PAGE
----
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Curated by Karen Bookatz and Carrie Mackin

QF Gallery, 98 Newtown Lane, East Hampton

August 4 -12, 2012

Opening reception Saturday, August 4, 6 - 10 p.m. with DJ April Hunt


The essential kvetch about the modern condition might be this: “I don’t have time for this sh&t!”

At once critical and tongue-and-cheek, the title for this exhibition was topically born out of a discussion on a recent article in The New York Times, “The ‘Busy’ Trap.” Off the bat, the article promises that “you’re not too busy to read this article.” The absurd meta-ness of being “too busy to read an article about being busy” got us thinking about the litany of other things that we don’t think we have time for. We found ourselves uttering—nay, screaming this phrase just about everywhere, to whomever would (theoretically) listen—from fellow queue-ers at Duane Reade to the hordes at the flickering timetable on the L train platform.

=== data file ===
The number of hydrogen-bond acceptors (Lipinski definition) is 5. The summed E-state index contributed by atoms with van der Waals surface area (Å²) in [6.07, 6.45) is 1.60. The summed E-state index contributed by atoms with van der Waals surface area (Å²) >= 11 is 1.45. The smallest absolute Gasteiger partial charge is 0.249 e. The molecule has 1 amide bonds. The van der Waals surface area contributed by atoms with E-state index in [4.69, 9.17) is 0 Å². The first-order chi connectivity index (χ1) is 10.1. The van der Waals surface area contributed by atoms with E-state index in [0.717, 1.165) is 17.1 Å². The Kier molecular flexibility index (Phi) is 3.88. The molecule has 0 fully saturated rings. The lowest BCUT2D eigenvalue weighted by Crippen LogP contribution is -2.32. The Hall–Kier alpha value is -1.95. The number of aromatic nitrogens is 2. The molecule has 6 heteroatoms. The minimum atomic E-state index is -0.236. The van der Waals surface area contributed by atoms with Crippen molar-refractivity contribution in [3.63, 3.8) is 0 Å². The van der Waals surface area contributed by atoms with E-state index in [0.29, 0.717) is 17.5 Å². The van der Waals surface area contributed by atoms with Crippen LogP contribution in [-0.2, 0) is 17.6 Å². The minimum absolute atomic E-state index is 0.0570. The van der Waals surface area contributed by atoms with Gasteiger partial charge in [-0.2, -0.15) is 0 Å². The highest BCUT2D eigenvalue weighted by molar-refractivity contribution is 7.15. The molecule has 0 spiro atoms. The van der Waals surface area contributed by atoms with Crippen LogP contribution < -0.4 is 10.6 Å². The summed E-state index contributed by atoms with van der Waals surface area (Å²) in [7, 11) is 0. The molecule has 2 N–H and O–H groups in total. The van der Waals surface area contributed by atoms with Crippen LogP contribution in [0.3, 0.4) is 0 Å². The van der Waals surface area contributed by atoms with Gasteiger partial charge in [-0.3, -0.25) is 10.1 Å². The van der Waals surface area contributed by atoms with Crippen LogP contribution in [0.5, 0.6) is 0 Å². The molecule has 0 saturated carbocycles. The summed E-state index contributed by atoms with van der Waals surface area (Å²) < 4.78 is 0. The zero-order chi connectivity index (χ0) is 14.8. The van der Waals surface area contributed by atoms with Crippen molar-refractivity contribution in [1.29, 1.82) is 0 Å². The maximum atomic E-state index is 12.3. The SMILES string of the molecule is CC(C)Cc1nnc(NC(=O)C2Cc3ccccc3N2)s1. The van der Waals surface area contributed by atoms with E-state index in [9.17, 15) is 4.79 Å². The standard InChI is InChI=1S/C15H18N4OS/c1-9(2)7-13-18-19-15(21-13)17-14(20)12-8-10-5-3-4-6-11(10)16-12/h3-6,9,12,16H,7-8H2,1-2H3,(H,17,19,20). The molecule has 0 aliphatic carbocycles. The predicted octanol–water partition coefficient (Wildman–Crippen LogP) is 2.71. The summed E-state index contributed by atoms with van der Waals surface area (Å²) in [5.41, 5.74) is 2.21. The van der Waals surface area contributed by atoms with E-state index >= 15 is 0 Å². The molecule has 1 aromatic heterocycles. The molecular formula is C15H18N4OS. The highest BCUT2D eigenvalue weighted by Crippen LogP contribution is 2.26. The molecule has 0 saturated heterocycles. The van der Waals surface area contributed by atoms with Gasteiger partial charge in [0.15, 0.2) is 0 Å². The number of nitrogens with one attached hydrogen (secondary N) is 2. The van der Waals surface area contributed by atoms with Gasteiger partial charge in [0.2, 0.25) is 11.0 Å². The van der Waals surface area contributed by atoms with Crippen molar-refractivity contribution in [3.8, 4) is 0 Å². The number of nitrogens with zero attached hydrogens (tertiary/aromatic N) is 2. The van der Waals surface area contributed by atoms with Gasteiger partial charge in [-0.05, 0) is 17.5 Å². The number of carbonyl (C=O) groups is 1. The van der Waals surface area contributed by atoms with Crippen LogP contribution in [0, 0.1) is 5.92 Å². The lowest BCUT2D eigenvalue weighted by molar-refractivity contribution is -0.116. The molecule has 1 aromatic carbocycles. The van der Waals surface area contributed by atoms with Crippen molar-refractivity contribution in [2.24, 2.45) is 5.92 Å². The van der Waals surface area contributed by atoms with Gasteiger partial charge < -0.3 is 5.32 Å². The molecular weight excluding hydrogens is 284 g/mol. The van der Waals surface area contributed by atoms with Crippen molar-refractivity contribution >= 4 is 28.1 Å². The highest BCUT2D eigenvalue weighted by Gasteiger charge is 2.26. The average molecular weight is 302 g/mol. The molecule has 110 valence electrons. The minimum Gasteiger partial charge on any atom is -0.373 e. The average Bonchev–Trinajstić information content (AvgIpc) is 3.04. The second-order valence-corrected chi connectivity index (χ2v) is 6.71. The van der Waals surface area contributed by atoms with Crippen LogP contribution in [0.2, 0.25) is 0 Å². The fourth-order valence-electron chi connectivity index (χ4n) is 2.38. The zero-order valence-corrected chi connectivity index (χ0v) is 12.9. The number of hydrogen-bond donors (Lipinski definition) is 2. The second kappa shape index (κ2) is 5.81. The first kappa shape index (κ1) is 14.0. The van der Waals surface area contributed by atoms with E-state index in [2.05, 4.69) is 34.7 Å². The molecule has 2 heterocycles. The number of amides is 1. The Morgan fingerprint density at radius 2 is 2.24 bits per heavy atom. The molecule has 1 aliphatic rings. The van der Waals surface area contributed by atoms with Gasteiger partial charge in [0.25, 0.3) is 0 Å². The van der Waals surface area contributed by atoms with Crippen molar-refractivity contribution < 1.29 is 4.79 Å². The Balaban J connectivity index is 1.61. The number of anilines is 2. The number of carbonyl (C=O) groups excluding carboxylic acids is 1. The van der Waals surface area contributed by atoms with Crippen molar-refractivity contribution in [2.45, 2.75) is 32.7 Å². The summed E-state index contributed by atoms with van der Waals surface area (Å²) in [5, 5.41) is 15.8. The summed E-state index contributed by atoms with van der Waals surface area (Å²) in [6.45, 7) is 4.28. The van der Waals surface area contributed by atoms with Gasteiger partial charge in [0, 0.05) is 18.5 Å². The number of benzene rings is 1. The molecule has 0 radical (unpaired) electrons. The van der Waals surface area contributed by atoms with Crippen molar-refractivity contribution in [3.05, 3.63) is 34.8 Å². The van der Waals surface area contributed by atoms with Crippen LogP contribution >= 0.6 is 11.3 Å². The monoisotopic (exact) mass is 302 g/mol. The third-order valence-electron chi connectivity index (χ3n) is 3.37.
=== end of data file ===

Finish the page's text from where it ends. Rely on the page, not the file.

Our culture has become one of impatience, marked by brevity and abbreviations. A 120-word tweet can seem onerous. The art world is especially vulnerable to this pressurized fate; leisurely gallery-hopping on a Saturday is now dismissed in favor of spending the afternoon catching up on an episode of GIRLS. Whatever happened to “taking in a show,” or taking in...anything, for that matter? Recently reinstalled in New York, Christian Marclay’s (time)piece de resistance, The Clock—an artwork, that, if viewed in its entirety, would take you twelve full hours—has never felt more timely.

A collection of five New Media artworks, from video to digital sculpture, “I don’t have time for this sh&t!” implores you to slow down and revel in one of life’s guiltiest pleasures: wasting time.

with artworks by R. Luke DuBois, Yael Kanarek and Gabriel Barcia-Colombo